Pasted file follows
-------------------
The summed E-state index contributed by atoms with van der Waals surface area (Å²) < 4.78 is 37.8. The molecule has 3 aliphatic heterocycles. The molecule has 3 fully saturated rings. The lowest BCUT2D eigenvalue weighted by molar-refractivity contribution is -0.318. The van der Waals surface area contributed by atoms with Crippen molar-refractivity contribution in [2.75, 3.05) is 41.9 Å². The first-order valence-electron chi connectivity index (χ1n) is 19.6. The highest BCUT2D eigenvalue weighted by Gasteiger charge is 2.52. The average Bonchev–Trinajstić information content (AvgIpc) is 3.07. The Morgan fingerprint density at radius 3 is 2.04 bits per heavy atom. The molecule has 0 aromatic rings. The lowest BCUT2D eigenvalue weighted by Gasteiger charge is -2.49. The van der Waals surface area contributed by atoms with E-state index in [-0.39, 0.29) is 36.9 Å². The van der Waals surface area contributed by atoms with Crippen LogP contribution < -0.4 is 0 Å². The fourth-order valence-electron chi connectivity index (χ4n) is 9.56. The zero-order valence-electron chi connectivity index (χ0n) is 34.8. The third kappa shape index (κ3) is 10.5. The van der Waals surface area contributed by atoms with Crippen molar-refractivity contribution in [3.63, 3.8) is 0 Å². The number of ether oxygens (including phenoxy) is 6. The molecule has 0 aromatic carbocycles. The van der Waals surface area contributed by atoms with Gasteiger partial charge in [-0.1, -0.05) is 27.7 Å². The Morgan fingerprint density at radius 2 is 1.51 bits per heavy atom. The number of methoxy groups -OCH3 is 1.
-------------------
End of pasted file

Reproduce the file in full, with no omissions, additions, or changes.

The summed E-state index contributed by atoms with van der Waals surface area (Å²) < 4.78 is 37.8. The molecule has 3 aliphatic heterocycles. The molecule has 3 fully saturated rings. The lowest BCUT2D eigenvalue weighted by molar-refractivity contribution is -0.318. The van der Waals surface area contributed by atoms with Crippen molar-refractivity contribution in [2.75, 3.05) is 41.9 Å². The first-order valence-electron chi connectivity index (χ1n) is 19.6. The highest BCUT2D eigenvalue weighted by Gasteiger charge is 2.52. The average Bonchev–Trinajstić information content (AvgIpc) is 3.07. The Morgan fingerprint density at radius 3 is 2.04 bits per heavy atom. The molecule has 0 aromatic rings. The lowest BCUT2D eigenvalue weighted by Gasteiger charge is -2.49. The van der Waals surface area contributed by atoms with E-state index in [-0.39, 0.29) is 36.9 Å². The van der Waals surface area contributed by atoms with Crippen LogP contribution < -0.4 is 0 Å². The fourth-order valence-electron chi connectivity index (χ4n) is 9.56. The zero-order valence-electron chi connectivity index (χ0n) is 34.8. The third kappa shape index (κ3) is 10.5. The van der Waals surface area contributed by atoms with Crippen molar-refractivity contribution in [3.63, 3.8) is 0 Å². The number of ether oxygens (including phenoxy) is 6. The molecule has 0 aromatic carbocycles. The van der Waals surface area contributed by atoms with Gasteiger partial charge in [-0.1, -0.05) is 27.7 Å². The Morgan fingerprint density at radius 2 is 1.51 bits per heavy atom. The number of methoxy groups -OCH3 is 1.